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Amendments to Hong Kong’s Protection of Endangered Species of Animals and Plants Bill were launched last month in the territory’s Legislative Council.
The bill, which is still in the process of being enacted, aims to ban the import and export of worked and raw ivory by 2021.
However, although the bill is stricter on modern elephant ivory, a clause stipulates that trade in antique elephant ivory from before July 1925 will still be possible.
“Cultural and artistic significance”
British Art Market Federation chairman Anthony Browne said: “This indicates there is consensus, following decisions in mainland China and Europe, that there should be special arrangements for antique works of art containing ivory of cultural and artistic significance.”
The 1925 date is used in Hong Kong as it is 50 years before the CITES (the Convention on International Trade in Endangered Species of Wild Fauna and Flora) agreement came into force in July 1975.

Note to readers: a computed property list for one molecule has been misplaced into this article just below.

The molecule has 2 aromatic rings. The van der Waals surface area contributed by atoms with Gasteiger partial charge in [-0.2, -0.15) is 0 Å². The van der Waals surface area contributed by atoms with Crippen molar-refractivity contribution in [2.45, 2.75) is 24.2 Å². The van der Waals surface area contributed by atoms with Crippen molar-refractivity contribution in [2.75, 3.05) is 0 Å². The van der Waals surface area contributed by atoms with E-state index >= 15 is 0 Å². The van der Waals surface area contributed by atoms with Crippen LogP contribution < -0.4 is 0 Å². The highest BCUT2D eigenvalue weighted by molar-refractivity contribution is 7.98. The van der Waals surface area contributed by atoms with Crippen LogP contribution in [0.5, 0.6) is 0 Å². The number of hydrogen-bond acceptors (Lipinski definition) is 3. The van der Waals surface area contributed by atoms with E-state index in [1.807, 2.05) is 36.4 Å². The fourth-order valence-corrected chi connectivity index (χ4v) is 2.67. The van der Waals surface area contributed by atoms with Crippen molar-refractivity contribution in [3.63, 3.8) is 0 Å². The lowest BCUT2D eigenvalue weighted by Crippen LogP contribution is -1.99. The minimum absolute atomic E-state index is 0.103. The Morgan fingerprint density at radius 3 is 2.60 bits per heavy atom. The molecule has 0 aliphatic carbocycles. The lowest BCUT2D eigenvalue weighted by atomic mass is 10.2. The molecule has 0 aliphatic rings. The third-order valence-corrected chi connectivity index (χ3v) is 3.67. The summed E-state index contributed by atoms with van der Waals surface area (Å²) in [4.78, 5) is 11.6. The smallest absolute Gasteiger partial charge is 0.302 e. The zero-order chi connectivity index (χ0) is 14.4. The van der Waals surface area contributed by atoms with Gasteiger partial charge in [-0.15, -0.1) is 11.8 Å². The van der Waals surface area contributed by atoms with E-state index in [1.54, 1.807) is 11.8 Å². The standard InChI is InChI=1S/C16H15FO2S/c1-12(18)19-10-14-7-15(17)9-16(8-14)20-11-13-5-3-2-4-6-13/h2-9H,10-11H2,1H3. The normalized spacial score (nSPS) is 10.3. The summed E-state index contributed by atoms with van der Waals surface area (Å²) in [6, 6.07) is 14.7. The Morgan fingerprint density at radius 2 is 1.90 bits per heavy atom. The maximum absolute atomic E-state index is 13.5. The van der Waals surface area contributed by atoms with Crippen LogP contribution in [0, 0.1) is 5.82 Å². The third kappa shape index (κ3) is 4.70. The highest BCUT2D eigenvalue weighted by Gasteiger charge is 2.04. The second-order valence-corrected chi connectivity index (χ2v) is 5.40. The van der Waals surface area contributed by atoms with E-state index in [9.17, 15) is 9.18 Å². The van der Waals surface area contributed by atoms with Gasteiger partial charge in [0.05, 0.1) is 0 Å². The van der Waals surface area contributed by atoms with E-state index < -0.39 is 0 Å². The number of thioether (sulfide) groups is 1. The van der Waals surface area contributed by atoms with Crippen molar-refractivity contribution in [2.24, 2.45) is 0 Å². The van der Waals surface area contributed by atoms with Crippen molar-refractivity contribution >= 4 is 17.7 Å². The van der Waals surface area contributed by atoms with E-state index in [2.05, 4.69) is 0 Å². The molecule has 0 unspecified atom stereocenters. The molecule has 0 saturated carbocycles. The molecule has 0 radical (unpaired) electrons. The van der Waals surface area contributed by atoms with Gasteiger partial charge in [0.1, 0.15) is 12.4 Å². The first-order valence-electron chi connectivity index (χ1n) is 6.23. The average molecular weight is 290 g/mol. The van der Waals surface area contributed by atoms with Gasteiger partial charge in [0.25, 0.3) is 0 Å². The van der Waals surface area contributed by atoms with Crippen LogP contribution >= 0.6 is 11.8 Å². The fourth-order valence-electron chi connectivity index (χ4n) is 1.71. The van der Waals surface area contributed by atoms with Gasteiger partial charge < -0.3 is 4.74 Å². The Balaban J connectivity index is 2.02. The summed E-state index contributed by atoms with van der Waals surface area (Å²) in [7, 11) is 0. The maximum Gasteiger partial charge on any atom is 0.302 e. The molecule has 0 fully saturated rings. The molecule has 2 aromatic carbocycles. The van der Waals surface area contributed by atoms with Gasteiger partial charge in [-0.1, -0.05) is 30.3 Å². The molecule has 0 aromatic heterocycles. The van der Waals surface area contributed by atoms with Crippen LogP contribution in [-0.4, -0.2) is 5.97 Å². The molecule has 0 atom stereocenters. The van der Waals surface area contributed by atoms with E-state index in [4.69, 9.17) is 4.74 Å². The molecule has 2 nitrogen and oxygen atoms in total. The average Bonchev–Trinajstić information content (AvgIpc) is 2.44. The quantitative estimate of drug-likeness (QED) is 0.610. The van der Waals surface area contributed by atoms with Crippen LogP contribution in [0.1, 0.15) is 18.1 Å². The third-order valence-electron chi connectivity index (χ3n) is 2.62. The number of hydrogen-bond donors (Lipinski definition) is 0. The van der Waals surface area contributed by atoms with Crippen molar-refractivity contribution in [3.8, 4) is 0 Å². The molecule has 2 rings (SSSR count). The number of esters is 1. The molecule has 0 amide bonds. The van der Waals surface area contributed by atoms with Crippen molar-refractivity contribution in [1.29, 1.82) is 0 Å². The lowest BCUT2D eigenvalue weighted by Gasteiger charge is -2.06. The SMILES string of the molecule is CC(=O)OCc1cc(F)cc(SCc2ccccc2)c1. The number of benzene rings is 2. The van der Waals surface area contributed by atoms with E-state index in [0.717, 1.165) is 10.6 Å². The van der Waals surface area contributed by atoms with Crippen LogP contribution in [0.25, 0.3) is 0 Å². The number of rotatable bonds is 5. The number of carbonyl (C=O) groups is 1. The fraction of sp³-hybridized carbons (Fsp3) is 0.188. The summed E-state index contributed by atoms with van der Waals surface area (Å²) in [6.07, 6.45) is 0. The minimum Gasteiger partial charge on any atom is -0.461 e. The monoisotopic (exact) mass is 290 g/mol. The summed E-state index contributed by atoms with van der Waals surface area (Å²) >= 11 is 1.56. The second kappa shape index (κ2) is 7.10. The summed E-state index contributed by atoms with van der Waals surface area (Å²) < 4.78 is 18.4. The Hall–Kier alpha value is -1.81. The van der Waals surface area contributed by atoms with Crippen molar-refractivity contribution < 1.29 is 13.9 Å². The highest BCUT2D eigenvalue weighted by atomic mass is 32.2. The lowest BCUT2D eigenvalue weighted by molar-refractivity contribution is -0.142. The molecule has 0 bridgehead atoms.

Different countries use different dates – for example in the UK and Europe the date used to determine antique works of art containing ivory is 1947. In China the date is 1949, which is the date the People’s Republic of China was founded.
At the end of 2016, China announced its plans to issue a ban on the trade in domestic ivory by the end of 2017.
Demand for ivory in Asia has fuelled the illegal trade and the slaughter of thousands of elephants each year in Africa.
UK trade associations representing the art and antiques sector, although supportive of steps to end the illegal trade in poached modern ivory, argue the case to allow the trade in antique objects containing ivory.
Associations believe the trade in genuine antiques and works of art with ivory elements does not support the illicit market for poached ivory.